Wednesday, 16 March 2016

Syrian revolutionaries: ‘Carrying arms was not a choice’

 'Mohammad al-Ibrahim, 23, was one of thousands of young men who took part in the early, initially peaceful demonstrations. He told Al Arabiya English that the uprising forced him to switch paths and take up arms to defend himself. He was 17 when he said he led some of the demonstrations, shouting anti-government slogans, reciting poetry, and singing revolutionary songs. His personal turning point was towards the end of 2011, during a peaceful protest. He said none of his fellow demonstrators were armed when regime soldiers opened fire, killing two of his cousins.

 “I don’t regret using weapons against a monstrous and brutal regime… and if I can go back in time and pick up arms in the face of a regime that destroyed my homeland, my future, and killed my beloved ones I would not hesitate,” said Ibrahim. “I don’t believe that the revolution ‘failed’ because it became armed,” he said, adding that the Syrian regime had been behind the creation of Islamist militant groups and had been aided by foreign intervention.

 Ibrahim’s mother, who refers to herself as Umm Mohammad, said she had not wanted her son to take up arms, but felt she had no right to interfere in his decision. “I told myself my son isn’t of more value than the rest of the Syrian men who are dying to protect us.” Repeating what she claims is the sentiment of most of the wounded men, she said “[It turned out] the only reaction the regime understood was the same weaponized response they used against us, even though the revolution was initially peaceful. The very regime that drowned out our voices with its bullets had to hear us when we picked up our guns. They took our land, homes, memories, everything beautiful, even our beloved ones, and their actions led to my son becoming crippled in front of my own two eyes. What do you think our reaction is going to be? Of course were going to resort to arms… to protect ourselves.”

 Hadi Abdullah, an independent Syrian journalist and activist from the city of Al-Qusayr, Homs, said that many Syrian men had no other choice other than to pick up arms. “The crimes committed by the Assad regime pushed the Syrian protestors to carry arms… many Syrian men carried arms not by choice but were forced to defend themselves. We hoped that our revolution would continue as a peaceful movement and attain freedom and democracy without a single bullet,” Abdullah told Al Arabiya English.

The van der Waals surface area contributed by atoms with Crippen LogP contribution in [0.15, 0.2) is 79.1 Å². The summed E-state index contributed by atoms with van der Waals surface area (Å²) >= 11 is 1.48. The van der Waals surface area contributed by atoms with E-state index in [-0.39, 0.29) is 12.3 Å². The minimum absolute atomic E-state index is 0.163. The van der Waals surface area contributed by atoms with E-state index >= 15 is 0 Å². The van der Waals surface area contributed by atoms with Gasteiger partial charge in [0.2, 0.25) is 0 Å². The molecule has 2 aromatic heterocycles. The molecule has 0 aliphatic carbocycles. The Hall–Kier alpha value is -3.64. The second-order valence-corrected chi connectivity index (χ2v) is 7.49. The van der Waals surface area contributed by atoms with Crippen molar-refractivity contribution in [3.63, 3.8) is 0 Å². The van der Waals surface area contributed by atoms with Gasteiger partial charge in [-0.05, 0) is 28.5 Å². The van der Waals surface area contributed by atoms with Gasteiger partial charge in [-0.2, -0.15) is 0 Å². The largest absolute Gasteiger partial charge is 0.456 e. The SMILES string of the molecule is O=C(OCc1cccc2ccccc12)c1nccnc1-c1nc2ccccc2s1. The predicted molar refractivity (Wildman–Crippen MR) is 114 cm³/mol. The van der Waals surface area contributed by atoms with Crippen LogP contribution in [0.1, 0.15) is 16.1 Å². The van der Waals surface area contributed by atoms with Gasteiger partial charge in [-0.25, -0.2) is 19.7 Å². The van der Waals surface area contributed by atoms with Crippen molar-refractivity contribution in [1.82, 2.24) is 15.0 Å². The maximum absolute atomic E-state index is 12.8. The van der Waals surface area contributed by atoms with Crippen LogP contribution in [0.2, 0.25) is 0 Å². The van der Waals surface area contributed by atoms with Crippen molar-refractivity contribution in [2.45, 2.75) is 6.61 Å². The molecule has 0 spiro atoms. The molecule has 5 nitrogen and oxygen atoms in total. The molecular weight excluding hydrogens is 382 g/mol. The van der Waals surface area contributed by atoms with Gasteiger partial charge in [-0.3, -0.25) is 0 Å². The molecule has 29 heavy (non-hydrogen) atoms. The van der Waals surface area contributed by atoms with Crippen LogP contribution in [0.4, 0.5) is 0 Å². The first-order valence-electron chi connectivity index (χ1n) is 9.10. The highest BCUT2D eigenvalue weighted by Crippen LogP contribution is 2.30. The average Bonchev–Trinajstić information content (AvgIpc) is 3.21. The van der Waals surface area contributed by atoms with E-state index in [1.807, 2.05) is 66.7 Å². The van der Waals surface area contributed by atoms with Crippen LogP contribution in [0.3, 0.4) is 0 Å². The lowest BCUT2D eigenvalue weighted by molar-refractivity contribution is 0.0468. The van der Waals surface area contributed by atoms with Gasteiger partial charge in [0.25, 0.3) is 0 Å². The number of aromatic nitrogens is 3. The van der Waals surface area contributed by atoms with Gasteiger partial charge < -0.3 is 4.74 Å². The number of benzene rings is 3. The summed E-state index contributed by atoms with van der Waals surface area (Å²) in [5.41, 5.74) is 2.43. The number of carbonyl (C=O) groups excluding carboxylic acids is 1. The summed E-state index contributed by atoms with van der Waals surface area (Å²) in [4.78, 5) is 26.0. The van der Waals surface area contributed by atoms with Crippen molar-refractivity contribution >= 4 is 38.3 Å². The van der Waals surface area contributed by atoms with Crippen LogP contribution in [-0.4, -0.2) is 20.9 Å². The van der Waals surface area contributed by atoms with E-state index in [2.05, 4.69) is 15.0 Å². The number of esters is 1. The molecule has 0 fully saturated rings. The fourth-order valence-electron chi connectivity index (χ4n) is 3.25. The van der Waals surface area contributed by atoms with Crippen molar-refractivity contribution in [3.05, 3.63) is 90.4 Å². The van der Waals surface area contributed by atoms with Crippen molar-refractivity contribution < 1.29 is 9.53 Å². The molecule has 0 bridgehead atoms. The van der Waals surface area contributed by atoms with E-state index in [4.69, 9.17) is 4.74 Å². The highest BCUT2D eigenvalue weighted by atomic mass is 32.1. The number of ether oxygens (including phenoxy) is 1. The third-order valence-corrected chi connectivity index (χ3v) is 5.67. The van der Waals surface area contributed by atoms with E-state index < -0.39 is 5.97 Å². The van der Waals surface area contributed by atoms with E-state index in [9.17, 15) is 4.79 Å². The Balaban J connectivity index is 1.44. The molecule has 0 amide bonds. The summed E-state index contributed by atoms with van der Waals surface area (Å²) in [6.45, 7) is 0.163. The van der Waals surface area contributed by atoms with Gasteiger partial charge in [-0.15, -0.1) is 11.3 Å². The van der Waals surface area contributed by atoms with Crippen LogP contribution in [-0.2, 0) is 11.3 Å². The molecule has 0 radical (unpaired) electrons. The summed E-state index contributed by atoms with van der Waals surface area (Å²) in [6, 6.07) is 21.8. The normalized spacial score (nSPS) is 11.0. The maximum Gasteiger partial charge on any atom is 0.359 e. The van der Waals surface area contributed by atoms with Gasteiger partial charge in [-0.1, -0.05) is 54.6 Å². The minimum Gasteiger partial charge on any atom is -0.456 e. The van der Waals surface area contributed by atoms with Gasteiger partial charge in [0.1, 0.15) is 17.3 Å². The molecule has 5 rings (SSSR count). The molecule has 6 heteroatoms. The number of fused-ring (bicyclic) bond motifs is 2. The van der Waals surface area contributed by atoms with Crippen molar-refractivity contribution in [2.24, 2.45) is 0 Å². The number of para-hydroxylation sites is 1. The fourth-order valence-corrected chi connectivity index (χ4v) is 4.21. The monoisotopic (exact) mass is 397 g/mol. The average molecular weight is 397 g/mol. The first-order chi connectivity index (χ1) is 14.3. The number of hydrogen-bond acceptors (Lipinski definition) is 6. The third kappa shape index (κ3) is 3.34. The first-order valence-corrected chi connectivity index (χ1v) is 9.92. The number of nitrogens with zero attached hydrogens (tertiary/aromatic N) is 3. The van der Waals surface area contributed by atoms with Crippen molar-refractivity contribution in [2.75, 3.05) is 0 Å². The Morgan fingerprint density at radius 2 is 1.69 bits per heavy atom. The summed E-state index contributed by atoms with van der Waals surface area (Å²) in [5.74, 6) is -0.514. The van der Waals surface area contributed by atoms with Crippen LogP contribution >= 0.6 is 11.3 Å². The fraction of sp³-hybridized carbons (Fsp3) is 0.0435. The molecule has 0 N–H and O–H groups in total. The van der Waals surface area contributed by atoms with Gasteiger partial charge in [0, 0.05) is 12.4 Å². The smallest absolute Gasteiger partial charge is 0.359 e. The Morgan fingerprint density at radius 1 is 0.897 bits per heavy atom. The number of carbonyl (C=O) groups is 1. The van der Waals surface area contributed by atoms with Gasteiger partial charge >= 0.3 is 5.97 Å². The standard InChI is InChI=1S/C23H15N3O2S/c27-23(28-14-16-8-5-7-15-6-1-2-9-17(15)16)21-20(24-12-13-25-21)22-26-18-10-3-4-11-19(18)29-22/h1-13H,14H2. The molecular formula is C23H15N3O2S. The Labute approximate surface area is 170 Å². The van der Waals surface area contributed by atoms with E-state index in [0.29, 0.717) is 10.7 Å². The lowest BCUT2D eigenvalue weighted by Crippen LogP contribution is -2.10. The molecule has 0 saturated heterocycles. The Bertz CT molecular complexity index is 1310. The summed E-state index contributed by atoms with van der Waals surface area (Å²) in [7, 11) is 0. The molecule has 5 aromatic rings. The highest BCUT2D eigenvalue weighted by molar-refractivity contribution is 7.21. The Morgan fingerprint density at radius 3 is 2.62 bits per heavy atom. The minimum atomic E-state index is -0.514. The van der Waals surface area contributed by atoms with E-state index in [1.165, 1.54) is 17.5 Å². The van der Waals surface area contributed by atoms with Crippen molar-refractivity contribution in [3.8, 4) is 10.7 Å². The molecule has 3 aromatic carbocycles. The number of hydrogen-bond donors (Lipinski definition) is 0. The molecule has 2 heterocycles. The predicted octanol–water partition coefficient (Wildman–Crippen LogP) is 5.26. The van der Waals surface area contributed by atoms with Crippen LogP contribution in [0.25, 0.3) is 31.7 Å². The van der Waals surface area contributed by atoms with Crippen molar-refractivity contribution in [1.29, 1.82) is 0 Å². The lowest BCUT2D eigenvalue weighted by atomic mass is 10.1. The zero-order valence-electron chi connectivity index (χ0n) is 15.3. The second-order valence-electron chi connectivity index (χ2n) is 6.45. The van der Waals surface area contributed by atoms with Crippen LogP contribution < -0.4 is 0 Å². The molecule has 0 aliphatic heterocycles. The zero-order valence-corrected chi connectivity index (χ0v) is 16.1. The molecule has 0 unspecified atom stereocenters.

“No one can sit and watch Assad’s Shabiha [thugs] slaughtering entire families than resist taking arms to defend their family. No one can sit and watch the regime forces detain women and abstain from picking up weapons. It’s human nature to fight to live and defend those you love.”
 Bashar al-Zoubi, who is also referred to as Abu Fadi, the Commander-in-Chief of the Southern Front and is head of the Yarmouk Brigade, also said that picking up arms was never a choice and that they were ‘welcomed with tanks and bullets’ while peacefully protesting. “We are revolutionaries and not opposition. We took the streets demanding freedom, and a better future for Syria. Our words were not heard, so we were forced to take up arms. The opposition might have a different agenda than the revolutionaries, but this is what we’re fighting for. The ceasefire in Syria has brought back the wonderful old days of the revolution, where we went out as one and demanded for our rights.”
 Mohamad, 24, who asked to not have his full name disclosed, said he decided to join one of the early rebel groups, the Free Syrian Army, after his mother was killed in the town of Manbij in the northern Aleppo province. He said he was at home when Syrian airstrikes hit the market where his mother and sister had gone to buy clothes for his sister’s soon-to-be-born child. She had lost both her legs and there weren’t enough medical professionals and supplies to save her. After losing my mother, I felt I had nothing left to lose. If someone keeps hitting you, and you tell them to stop through words over and over, and they continuously hit you... you're going to strike back, am I correct?" '

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